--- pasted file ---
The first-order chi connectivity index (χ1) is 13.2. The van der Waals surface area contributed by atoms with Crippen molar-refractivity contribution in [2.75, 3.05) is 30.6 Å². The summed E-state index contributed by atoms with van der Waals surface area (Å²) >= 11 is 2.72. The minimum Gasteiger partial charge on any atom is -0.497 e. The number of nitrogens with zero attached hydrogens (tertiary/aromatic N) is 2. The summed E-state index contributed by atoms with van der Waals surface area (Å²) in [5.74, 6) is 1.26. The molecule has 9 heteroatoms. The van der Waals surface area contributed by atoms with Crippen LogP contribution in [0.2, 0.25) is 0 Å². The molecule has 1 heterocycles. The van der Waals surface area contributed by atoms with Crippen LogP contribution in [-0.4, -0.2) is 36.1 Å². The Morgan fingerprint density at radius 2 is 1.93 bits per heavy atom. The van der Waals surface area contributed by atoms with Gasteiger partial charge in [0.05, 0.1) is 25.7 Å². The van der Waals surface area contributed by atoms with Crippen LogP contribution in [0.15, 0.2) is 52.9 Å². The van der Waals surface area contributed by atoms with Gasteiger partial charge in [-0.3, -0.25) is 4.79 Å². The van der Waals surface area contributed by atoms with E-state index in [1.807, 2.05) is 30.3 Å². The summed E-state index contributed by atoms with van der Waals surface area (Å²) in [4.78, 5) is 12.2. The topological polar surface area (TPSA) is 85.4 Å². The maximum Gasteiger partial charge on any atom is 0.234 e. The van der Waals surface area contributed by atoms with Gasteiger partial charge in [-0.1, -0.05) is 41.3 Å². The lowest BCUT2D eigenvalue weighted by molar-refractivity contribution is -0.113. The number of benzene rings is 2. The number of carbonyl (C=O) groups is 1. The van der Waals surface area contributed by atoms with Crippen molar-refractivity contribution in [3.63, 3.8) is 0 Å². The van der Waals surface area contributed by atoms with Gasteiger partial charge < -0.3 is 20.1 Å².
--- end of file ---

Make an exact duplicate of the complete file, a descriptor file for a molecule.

The first-order chi connectivity index (χ1) is 13.2. The van der Waals surface area contributed by atoms with Crippen molar-refractivity contribution in [2.75, 3.05) is 30.6 Å². The summed E-state index contributed by atoms with van der Waals surface area (Å²) >= 11 is 2.72. The minimum Gasteiger partial charge on any atom is -0.497 e. The number of nitrogens with zero attached hydrogens (tertiary/aromatic N) is 2. The summed E-state index contributed by atoms with van der Waals surface area (Å²) in [5.74, 6) is 1.26. The molecule has 9 heteroatoms. The van der Waals surface area contributed by atoms with Crippen LogP contribution in [0.2, 0.25) is 0 Å². The molecule has 1 heterocycles. The van der Waals surface area contributed by atoms with Crippen LogP contribution in [-0.4, -0.2) is 36.1 Å². The Morgan fingerprint density at radius 2 is 1.93 bits per heavy atom. The van der Waals surface area contributed by atoms with Gasteiger partial charge in [0.05, 0.1) is 25.7 Å². The van der Waals surface area contributed by atoms with Crippen LogP contribution in [0.15, 0.2) is 52.9 Å². The van der Waals surface area contributed by atoms with Gasteiger partial charge in [-0.3, -0.25) is 4.79 Å². The van der Waals surface area contributed by atoms with E-state index in [1.807, 2.05) is 30.3 Å². The summed E-state index contributed by atoms with van der Waals surface area (Å²) in [4.78, 5) is 12.2. The topological polar surface area (TPSA) is 85.4 Å². The maximum Gasteiger partial charge on any atom is 0.234 e. The van der Waals surface area contributed by atoms with Gasteiger partial charge in [-0.1, -0.05) is 41.3 Å². The lowest BCUT2D eigenvalue weighted by molar-refractivity contribution is -0.113. The number of benzene rings is 2. The number of carbonyl (C=O) groups is 1. The van der Waals surface area contributed by atoms with Crippen molar-refractivity contribution in [3.63, 3.8) is 0 Å². The van der Waals surface area contributed by atoms with Gasteiger partial charge < -0.3 is 20.1 Å².